New material source meets new technique

Combinations of existing technologies can make two already good ideas really stand out. Take a look at the printed mycelium chair.

In this project, by Studio Eric Klarenbeek, 3D printing and growing material – that’s mushroom spores to you and me – are combined.

The designer explores different ways in which natural materials can be mixed with emerging technologies. The spores of any fungus are called mycelium, and this is the material he uses to print various shapes.

The spongy, white material is tightly networked on a cellular level. It is lightweight and tough. Surprisingly, it is also fire-resistant, making it very interesting for use in a range of design applications.

This is the starting point for Eric Klarenbeek’s experimentation. In effect, he creates a biological substrate for mushrooms and bioplastics.

It’s not complete after leaving the printer, however. The structure continues to grow in the lab. Based on this procedure, the designers printed a mycelium-based chair, in a collaborative effort with scientists from the mushroom research department at WageningenUniversity.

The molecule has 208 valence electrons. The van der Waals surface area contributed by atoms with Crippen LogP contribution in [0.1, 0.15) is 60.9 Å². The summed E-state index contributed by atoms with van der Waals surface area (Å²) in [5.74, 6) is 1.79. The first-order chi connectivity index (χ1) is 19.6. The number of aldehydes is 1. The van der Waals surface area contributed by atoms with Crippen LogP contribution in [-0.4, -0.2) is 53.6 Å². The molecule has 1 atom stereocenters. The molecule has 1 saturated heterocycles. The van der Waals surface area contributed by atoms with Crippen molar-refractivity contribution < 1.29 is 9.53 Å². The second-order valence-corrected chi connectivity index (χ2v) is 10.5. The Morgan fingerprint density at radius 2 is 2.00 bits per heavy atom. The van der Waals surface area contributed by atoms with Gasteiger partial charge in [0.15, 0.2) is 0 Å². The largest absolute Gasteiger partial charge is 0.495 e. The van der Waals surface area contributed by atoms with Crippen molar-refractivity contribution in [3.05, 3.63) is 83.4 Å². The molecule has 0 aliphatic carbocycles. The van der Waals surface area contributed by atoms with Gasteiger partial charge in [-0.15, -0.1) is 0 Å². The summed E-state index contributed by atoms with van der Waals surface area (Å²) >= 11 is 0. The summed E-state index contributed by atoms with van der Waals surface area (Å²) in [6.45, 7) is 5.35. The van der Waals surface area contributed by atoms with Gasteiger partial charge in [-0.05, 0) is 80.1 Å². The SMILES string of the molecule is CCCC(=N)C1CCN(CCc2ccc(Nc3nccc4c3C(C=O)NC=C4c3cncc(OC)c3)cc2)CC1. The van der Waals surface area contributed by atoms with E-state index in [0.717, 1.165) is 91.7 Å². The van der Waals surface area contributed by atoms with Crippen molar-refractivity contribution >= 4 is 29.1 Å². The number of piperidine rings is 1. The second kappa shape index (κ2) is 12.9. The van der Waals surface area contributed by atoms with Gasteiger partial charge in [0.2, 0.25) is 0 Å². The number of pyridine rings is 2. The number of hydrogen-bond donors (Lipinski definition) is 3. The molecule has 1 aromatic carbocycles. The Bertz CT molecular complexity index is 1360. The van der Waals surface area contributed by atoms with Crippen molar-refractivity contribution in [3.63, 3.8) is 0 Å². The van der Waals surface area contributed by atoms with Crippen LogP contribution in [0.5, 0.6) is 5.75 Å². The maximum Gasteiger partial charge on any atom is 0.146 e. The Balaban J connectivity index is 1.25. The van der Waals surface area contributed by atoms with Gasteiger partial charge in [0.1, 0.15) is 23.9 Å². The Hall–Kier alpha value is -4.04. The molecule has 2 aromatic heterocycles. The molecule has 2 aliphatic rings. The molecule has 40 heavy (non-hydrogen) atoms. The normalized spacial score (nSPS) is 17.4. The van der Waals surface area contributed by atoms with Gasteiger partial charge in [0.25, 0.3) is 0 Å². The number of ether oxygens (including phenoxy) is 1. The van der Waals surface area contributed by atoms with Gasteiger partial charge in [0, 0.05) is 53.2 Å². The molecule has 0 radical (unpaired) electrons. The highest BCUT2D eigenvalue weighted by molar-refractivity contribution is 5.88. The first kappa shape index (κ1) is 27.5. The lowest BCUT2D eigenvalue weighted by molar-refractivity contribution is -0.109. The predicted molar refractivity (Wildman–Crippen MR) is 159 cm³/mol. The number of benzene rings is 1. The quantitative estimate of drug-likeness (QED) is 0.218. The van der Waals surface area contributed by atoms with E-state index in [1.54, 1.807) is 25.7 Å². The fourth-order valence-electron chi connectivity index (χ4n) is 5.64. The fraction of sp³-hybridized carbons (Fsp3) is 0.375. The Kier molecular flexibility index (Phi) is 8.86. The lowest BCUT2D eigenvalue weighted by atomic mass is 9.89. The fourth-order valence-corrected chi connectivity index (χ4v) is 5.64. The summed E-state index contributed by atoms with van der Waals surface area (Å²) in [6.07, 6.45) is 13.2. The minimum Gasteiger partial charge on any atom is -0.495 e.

The chair is made mostly of straw and has a thin bioplastic shell. As the chair continues to grow, it becomes stronger, eventually having sufficient strength to support an adult’s weight.

Another advantage to the material is that it is grows very quickly. So perhaps the chair is merely the first step along the road towards components, cars and buildings that can grow themselves, according to specific wishes of the designer.